Overdrive, Inc. Found Liable For Cybersquatting: Plaintiff Awarded $74,500.00 Plus Reasonable Attorney Fees
Traverse Legal cybersquatting law attorneys obtained judgment on behalf of their client against full-service digital distributor of eBooks, audiobooks, music and video company Overdrive, Inc. for cyber-piracy (aka cybersquatting) and breach of contract. On January 10, 2013, Judgment was entered in the United States District Court for the Western District of Michigan, Southern Division against Defendant Overdrive, Inc.for the amount of $74,500.00 plus costs and reasonable attorney fees. The $74,500.00 (out of a maximum award of $100,000) award against Overdrive, Inc. was for statutory damages under the ACPA. The total award, with attorney fees, could exceed $200,000. Further, Overdrive, Inc., was ordered to transfer the domain name “forwardreviews.com” (a typographical variation of Plaintiff’s trademark protected domain forewordreviews.com) to Plaintiff. This cyber-squatting and cyber-piracy judgment against Overdrive, Inc., is one of the largest jury awards for trademark infringement on a domain name under the Anti-Cybersquatting Consumer Protection Act (ACPA) 15 USC § 1125(d)(m).
Representing OverDrive, Inc.: Lester S. Potash – Attorney.
OverDrive is funded by Insight Venture Partners, a private-equity firm that focuses on technology companies. Overdrive’s key products and services: OverDrive Media Console, OverDrive Read, OverDrive Media Station, Content Reserve.
BACKGROUND of ACPA
Online extortion comes in many forms and occurs all too often on the internet. Whether it is people extorting companies by registering and using company names, typographical variations of company names or misdirecting Internet traffic to competing websites, cyber-squatting or cyber-extortion remains a serious problem. As noted by Spencer Abraham, one of the sponsors of the ACPA:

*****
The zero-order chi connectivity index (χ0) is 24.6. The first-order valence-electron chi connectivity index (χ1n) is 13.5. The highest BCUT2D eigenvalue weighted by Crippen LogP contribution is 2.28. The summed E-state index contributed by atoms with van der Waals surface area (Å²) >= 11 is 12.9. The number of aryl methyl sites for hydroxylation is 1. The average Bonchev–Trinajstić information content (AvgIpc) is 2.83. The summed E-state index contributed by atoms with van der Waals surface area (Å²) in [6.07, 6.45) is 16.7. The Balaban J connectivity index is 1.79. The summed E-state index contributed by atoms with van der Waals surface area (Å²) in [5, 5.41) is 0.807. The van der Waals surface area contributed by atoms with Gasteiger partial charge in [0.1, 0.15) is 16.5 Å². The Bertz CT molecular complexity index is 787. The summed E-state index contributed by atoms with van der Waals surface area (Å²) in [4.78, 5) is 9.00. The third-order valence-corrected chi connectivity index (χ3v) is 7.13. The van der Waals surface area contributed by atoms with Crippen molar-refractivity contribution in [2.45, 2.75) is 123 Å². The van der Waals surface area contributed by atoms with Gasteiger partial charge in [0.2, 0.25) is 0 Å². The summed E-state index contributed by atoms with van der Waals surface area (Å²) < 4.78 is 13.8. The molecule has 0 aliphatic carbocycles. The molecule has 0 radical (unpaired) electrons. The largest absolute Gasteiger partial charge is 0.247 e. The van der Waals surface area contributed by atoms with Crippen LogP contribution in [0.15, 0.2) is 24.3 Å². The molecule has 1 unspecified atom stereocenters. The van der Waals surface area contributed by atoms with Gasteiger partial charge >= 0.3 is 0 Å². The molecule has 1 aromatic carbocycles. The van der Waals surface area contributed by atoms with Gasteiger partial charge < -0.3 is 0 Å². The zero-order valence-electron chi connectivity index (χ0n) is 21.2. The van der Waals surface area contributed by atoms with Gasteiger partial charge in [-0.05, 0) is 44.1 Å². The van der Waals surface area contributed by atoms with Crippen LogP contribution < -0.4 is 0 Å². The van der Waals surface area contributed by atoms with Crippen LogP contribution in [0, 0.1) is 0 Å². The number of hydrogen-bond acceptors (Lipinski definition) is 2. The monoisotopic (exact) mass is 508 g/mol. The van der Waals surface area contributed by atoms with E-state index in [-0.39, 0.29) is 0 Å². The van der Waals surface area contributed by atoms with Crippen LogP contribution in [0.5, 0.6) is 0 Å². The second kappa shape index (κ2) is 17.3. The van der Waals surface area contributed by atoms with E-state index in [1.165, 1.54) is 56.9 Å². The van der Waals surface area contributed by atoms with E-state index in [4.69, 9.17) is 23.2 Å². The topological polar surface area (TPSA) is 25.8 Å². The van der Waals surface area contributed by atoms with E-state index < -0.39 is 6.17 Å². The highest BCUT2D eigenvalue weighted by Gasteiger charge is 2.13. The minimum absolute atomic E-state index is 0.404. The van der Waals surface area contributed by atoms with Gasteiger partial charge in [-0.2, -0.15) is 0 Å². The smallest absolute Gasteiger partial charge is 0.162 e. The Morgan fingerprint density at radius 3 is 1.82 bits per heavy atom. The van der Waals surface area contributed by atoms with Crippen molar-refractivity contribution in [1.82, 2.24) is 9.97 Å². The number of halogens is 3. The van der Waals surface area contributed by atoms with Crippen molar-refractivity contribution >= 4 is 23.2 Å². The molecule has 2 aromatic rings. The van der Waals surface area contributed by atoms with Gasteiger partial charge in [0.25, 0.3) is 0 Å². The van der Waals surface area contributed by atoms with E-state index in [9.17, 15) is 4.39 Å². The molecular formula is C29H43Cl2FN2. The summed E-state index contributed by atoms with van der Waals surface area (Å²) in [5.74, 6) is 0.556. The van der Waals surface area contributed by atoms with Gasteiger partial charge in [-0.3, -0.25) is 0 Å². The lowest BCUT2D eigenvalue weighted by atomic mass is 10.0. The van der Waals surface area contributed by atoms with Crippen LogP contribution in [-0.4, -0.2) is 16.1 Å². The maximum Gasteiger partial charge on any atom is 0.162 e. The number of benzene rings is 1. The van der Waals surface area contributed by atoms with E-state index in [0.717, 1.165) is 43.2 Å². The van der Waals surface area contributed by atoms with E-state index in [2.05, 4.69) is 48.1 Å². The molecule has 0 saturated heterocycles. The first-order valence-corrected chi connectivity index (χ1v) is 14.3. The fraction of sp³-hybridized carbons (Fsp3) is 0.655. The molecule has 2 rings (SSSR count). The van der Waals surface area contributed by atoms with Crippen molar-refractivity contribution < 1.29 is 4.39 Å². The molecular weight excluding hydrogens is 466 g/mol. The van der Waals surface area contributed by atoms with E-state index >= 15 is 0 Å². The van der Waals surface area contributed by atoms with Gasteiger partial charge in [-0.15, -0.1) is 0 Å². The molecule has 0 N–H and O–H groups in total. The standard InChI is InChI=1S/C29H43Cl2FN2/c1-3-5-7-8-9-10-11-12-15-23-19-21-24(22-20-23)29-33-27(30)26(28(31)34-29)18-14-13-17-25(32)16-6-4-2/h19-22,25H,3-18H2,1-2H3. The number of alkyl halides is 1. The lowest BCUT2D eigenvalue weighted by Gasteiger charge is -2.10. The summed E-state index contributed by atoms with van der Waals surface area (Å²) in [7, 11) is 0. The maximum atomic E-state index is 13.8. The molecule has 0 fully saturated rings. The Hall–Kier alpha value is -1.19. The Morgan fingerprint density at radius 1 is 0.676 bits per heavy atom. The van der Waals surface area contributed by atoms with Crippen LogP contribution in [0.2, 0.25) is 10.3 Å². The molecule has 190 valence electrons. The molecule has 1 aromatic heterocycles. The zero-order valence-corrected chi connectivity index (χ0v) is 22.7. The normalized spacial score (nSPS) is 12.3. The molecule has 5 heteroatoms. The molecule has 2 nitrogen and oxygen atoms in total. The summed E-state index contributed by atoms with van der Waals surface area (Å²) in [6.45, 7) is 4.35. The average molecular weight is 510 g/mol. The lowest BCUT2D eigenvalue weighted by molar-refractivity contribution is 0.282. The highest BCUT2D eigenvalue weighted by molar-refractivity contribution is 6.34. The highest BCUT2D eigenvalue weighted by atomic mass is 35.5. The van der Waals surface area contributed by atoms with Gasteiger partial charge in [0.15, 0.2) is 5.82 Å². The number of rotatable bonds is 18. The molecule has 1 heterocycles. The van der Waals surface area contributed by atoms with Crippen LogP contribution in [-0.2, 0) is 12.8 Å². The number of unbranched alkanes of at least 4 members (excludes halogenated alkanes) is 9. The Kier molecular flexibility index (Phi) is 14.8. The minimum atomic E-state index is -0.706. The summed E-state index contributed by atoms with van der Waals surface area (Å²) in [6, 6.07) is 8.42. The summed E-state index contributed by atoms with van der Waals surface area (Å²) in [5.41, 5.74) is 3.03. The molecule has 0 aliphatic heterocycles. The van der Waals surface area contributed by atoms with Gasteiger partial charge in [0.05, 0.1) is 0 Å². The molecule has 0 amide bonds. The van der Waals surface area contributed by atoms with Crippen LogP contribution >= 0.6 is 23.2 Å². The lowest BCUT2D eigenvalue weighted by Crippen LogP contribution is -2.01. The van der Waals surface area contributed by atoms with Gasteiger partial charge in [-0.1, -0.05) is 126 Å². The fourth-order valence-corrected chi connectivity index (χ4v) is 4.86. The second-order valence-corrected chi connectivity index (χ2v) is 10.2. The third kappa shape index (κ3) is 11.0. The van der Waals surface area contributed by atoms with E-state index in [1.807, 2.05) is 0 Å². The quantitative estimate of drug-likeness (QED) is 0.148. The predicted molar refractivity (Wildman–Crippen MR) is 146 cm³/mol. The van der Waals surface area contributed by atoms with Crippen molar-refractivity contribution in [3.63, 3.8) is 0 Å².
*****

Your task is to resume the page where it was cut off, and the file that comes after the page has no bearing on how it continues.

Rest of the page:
On-line extortion in any form is unacceptable and outrageous. Whether it's people extorting companies by registering company names, misdirecting Internet users to inappropriate sites, or otherwise attempting to damage a trademark that a business has spent decades building into a recognizable brand, anyone engaging in cyber-squatting activity should be held accountable for their actions.
As noted in Interstellar Starship Servs., Ltd. v. Epix, Inc., 304 F.3d 936, 946 (9th Cir. 2002), "Cybersquatting is the Internet version of an unlawful land grab. Cybersquatters register well-known brand names as Internet domain names in order to force the rightful owners of the marks to come forward and pay for the right to engage in electronic commerce under their own name."
UPDATE June 20, 2013: "The matter has been resolved by agreement of the parties and the appeal dismissed. The matter is now closed.
BACKGROUND OF LAWSUIT AGAINST DEFENDANT OVERDRIVE, INC.